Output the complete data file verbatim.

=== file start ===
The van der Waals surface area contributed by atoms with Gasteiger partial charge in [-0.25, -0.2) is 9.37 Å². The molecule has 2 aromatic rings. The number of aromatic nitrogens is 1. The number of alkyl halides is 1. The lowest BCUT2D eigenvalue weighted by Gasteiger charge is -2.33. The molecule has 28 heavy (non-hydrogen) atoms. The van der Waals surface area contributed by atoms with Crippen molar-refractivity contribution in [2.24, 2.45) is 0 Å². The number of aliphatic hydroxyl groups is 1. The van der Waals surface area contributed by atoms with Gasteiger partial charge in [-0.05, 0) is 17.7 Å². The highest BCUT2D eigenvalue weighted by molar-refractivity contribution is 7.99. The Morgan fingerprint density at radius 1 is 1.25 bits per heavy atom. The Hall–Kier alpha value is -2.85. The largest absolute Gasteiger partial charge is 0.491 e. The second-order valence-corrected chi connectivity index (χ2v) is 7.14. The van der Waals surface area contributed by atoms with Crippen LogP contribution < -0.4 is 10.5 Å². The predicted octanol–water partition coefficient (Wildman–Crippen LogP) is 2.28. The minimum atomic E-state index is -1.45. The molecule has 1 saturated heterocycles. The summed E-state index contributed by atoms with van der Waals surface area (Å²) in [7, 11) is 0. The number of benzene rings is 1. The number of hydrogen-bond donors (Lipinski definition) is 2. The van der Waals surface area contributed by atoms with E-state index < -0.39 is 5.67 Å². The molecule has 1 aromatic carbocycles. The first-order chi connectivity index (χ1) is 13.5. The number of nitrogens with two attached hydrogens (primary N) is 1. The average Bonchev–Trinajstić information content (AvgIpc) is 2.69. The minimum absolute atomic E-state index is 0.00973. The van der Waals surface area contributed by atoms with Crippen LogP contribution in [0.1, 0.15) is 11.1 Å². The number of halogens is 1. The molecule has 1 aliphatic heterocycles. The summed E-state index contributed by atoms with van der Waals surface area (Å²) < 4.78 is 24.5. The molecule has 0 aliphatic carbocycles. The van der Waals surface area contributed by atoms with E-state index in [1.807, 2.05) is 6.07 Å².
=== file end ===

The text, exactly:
The van der Waals surface area contributed by atoms with Gasteiger partial charge in [-0.25, -0.2) is 9.37 Å². The molecule has 2 aromatic rings. The number of aromatic nitrogens is 1. The number of alkyl halides is 1. The lowest BCUT2D eigenvalue weighted by Gasteiger charge is -2.33. The molecule has 28 heavy (non-hydrogen) atoms. The van der Waals surface area contributed by atoms with Crippen molar-refractivity contribution in [2.24, 2.45) is 0 Å². The number of aliphatic hydroxyl groups is 1. The van der Waals surface area contributed by atoms with Gasteiger partial charge in [-0.05, 0) is 17.7 Å². The highest BCUT2D eigenvalue weighted by molar-refractivity contribution is 7.99. The Morgan fingerprint density at radius 1 is 1.25 bits per heavy atom. The Hall–Kier alpha value is -2.85. The largest absolute Gasteiger partial charge is 0.491 e. The second-order valence-corrected chi connectivity index (χ2v) is 7.14. The van der Waals surface area contributed by atoms with Crippen LogP contribution < -0.4 is 10.5 Å². The predicted octanol–water partition coefficient (Wildman–Crippen LogP) is 2.28. The minimum atomic E-state index is -1.45. The molecule has 1 saturated heterocycles. The summed E-state index contributed by atoms with van der Waals surface area (Å²) in [7, 11) is 0. The number of benzene rings is 1. The number of hydrogen-bond donors (Lipinski definition) is 2. The van der Waals surface area contributed by atoms with E-state index < -0.39 is 5.67 Å². The molecule has 1 aromatic carbocycles. The first-order chi connectivity index (χ1) is 13.5. The number of nitrogens with two attached hydrogens (primary N) is 1. The average Bonchev–Trinajstić information content (AvgIpc) is 2.69. The minimum absolute atomic E-state index is 0.00973. The van der Waals surface area contributed by atoms with Crippen LogP contribution in [0.1, 0.15) is 11.1 Å². The number of halogens is 1. The molecule has 1 aliphatic heterocycles. The summed E-state index contributed by atoms with van der Waals surface area (Å²) < 4.78 is 24.5. The molecule has 0 aliphatic carbocycles. The van der Waals surface area contributed by atoms with E-state index in [1.807, 2.05) is 6.07 Å².